Kim Bode: It's kind of, you know, people ask me this all the time. It happened in my 20's, which I think when you're in your 20's, you don't know any better. So it's a lot. Maybe it seemed less risky because you think you're always right when you're in your 20's like, you know you don’t question yourself. You're like I obviously know everything. I think I had been working with the job I was at for about 6 to 7 years as a marketing director and I had some really great connections in the community, I was really involved with the American marketing Association. I was president at the time, I was on so many different committees and part of, you know, boards and stuff like that. So I think that really kind of laid the foundation because I think that, you know community connections are really are going to be what is going to foster your career over the years and also like continuing to maintain those relationships is for me is key to success. So when I was probably like 27 or 28, I was like, I'm just going to start my own business, I have a better way of doing agency. So 8thirtyfour was born out of that. It was actually named after my home at the time, which is in the Northeast side of Grand Rapids.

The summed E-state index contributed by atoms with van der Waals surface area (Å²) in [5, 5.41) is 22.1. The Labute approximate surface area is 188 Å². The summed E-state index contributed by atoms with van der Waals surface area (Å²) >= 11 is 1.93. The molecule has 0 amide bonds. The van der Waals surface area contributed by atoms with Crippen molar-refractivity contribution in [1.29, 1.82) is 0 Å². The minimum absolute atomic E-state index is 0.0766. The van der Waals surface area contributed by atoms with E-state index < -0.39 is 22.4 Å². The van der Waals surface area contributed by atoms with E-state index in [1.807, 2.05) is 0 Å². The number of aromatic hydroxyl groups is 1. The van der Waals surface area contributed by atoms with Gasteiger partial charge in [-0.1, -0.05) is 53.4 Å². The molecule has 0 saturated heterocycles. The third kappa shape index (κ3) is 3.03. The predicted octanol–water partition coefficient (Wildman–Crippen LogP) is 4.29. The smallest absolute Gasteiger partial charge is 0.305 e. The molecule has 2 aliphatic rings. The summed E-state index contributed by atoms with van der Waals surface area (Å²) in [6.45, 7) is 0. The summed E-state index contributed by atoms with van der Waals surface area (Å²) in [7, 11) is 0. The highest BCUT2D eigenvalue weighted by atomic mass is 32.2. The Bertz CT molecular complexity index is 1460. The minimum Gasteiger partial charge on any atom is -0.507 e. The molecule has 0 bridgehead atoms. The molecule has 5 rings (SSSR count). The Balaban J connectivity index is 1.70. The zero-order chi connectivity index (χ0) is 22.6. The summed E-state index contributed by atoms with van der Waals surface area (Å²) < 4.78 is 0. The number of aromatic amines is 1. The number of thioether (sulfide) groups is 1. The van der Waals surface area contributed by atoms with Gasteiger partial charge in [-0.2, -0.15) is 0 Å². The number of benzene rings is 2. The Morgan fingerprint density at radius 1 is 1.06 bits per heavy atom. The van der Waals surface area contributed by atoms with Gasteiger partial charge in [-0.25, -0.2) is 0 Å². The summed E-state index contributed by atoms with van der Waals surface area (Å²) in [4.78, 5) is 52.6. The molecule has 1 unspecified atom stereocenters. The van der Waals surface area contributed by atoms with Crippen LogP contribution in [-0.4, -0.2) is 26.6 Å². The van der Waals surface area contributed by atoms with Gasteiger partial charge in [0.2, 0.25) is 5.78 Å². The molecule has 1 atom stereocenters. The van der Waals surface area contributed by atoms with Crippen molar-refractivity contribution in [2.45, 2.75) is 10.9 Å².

Shelley Irwin: And here you are now being introduced as 8thirtyfour Integrated Communications. What's happened since day one?

Kim Bode: Oh, gosh. Well, you know, I say, you know, if you go on your website, you can read. I hate talking about myself. I don't know if that's a that's a female thing or if that's a leader thing but, I do. It always makes me very awkward.

Shelley Irwin: That is why I like to do the interview.